• The researchers found prison mortality during the study period was 3.4 times that of the general population, with COVID-19 being the primary driver of deaths due to natural causes. The study also found increases in mortality in prisons across all studied age groups (49 and younger, 50 to 64, and 65 and older). 

  • More damningly, the study uncovered substantial variation and inconsistencies in how prisons nationwide recorded inmate deaths, leading the researchers to conclude COVID mortality in U.S. prison populations has been severely understated.



A new report found global billionaires amassed more wealth through inheritance than work for the first time


Billionaires Amass More Wealth Through Inheritance than Entrepreneurship 

A new report by Swiss bank UBS found new members of the global billionaire class accumulated more wealth through inheritance than entrepreneurship in the past year, finding $151 billion was passed on to 53 heirs while $141 billion was amassed by 84 “self-made” billionaires. It’s the first time more billionaire wealth was accumulated through inheritance than entrepreneurship in the nine years UBS has been surveying global billionaires. 

  • The report found the total number of billionaires rose by 7% globally in the past year, increasing from 2,376 to 2,544, while their wealth increased 9%, growing from $11 trillion to $12 trillion. The total remains below the global peak of $13.4 trillion held by 2,686 billionaires in 2021.

  • “This year’s report found that the majority of billionaires that accumulated wealth in the last year did so through inheritance as opposed to entrepreneurship,” said Benjamin Cavalli, UBS’s head of global wealth management strategic clients. “This is a theme we expect to see more of over the next 20 years, as more than 1,000 billionaires pass an estimated $5.2 trillion to their children.”


Researchers May Have Solved the Mystery Behind Itchy Skin 

A new study by researchers at Harvard University shows, for the first time, the common skin bacterium Staphylococcus aureus can cause itch by acting directly on nerve cells, potentially explaining why common skin conditions like eczema and atopic dermatitis are accompanied by persistent itch.

Without getting lost in the weeds, the researchers found S. aureus releases a chemical that activates a protein on the nerve fibers responsible for transmitting signals from the skin to the brain. 

According to the authors, until now, it was believed the itch that comes with eczema and atopic dermatitis was caused by inflammation of the skin, but their work shows S. aureus “single-handedly” causes itch by instigating a chemical reaction that results in the urge to scratch. 

The researchers say the findings can help inform the development of medicines and topical creams to treat persistent itch.


Neuro-nerds: Check Out This Newsletter About the Brain!

BrainPost is a weekly newsletter that delivers digestible, accurate summaries of the latest neuroscience research to help you stay up-to-date.

Written by real researchers with a passion for science communication, BrainPost is for anyone who wants to engage with neuroscience and understand the broader impacts of new research in the discipline.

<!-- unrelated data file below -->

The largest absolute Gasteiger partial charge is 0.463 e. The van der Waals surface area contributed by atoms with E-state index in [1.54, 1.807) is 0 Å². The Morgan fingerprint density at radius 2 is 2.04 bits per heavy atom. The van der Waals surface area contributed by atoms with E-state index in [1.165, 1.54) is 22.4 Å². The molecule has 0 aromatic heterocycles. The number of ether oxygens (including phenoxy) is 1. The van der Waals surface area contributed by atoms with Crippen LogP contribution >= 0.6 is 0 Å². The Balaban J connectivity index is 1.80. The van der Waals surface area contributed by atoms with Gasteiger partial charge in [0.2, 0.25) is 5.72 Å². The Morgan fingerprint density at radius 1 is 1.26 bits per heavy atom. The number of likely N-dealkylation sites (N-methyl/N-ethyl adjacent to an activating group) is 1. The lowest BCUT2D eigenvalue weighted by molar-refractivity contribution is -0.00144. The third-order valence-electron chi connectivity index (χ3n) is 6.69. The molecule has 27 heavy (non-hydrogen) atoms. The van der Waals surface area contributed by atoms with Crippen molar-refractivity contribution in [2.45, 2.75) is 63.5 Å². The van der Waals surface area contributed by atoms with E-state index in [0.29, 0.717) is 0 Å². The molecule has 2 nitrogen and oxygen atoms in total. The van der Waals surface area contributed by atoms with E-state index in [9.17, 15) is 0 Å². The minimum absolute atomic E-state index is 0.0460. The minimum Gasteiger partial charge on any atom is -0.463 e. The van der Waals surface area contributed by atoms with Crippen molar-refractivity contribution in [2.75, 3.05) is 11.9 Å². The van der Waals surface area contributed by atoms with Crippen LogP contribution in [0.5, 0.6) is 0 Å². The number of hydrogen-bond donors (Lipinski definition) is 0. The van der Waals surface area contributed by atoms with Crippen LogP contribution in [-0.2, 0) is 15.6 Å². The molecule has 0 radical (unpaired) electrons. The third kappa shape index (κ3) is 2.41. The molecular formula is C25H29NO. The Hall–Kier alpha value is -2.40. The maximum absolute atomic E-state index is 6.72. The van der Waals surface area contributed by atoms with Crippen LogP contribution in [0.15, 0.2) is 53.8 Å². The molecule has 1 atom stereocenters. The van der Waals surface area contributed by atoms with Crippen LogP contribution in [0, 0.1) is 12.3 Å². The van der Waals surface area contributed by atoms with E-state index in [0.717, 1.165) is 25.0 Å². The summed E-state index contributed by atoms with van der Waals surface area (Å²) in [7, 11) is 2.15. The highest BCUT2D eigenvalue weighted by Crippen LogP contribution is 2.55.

• 77% - The percentage of adults across 23 countries, including the U.S., the U.K., China, and South Africa, that agree it’s essential for their government to do “whatever it takes to limit the effects of climate change,” according to a new report by Potential Energy and the Yale Program on Climate Change Communication. The report also found framing the need to combat climate change as a way to protect the planet for future generations (what the report called “generational messaging”) was the most effective framing to gain support for climate policies.

  • 77.5 years - The average U.S. life expectancy at birth in 2022, according to a new report by the Centers for Disease Control and Prevention. The report found life expectancy increased by 1.1 years compared to the year before, marking the first increase since the beginning of the COVID pandemic. Still, the increase wasn’t enough to offset the loss in life expectancy since the start of the pandemic (2.4 years).

  • $1.28 billion - The amount of global revenue elite women’s sports will generate in 2024, according to new data from Deloitte. The figure represents a 300% increase from the previous prediction (in 2021) and marks the first time elite women’s sports are expected to generate over $1 billion globally.

  • 2,907,378 - The number of passengers screened at U.S. airports on November 26 (the first Sunday after Thanksgiving), according to new data from the Transportation Security Administration. The figure marks a new record high for screenings in a single day, topping the previous record of 2,884,783 set on June 30.


Long Video. The world is getting a second Vegas Sphere. (10 min) 

Short Video. Decision fatigue and the psychology of how to make smarter decisions. (5 min)

Fun Video. Learn about Sweden’s love for tubed foods. (4 min)

Good Read. Dive into Tyrian purple, the lost ancient pigment that was once more valuable than gold. (2,365 words; 12 min)

Neat List. Along with its annual “30 Under 30” list, Forbes released a “Hall of Shame” featuring their most regretted selections.


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Written by Ryan Wittler